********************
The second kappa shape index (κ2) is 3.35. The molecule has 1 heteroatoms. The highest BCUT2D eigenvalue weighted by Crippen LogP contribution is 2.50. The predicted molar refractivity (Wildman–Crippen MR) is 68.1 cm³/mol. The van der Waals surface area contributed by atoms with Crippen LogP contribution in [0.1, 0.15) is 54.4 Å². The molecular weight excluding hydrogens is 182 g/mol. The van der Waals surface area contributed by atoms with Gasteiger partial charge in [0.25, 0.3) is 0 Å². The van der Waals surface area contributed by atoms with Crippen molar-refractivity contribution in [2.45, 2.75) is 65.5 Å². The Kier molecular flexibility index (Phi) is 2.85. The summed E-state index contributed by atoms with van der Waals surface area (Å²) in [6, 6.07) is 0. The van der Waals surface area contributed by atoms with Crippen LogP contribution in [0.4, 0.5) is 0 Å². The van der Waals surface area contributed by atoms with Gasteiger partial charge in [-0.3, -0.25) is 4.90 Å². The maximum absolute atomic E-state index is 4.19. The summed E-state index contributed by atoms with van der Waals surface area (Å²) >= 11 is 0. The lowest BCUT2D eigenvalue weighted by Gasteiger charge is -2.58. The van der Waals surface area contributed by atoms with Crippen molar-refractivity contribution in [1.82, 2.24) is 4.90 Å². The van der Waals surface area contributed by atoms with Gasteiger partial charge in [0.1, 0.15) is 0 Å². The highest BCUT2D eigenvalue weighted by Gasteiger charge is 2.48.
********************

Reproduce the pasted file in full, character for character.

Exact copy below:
The second kappa shape index (κ2) is 3.35. The molecule has 1 heteroatoms. The highest BCUT2D eigenvalue weighted by Crippen LogP contribution is 2.50. The predicted molar refractivity (Wildman–Crippen MR) is 68.1 cm³/mol. The van der Waals surface area contributed by atoms with Crippen LogP contribution in [0.1, 0.15) is 54.4 Å². The molecular weight excluding hydrogens is 182 g/mol. The van der Waals surface area contributed by atoms with Gasteiger partial charge in [0.25, 0.3) is 0 Å². The van der Waals surface area contributed by atoms with Crippen molar-refractivity contribution in [2.45, 2.75) is 65.5 Å². The Kier molecular flexibility index (Phi) is 2.85. The summed E-state index contributed by atoms with van der Waals surface area (Å²) in [6, 6.07) is 0. The van der Waals surface area contributed by atoms with Crippen LogP contribution in [0.4, 0.5) is 0 Å². The van der Waals surface area contributed by atoms with Gasteiger partial charge in [-0.3, -0.25) is 4.90 Å². The maximum absolute atomic E-state index is 4.19. The summed E-state index contributed by atoms with van der Waals surface area (Å²) >= 11 is 0. The lowest BCUT2D eigenvalue weighted by Gasteiger charge is -2.58. The van der Waals surface area contributed by atoms with Crippen molar-refractivity contribution in [1.82, 2.24) is 4.90 Å². The van der Waals surface area contributed by atoms with Gasteiger partial charge in [0.1, 0.15) is 0 Å². The highest BCUT2D eigenvalue weighted by Gasteiger charge is 2.48.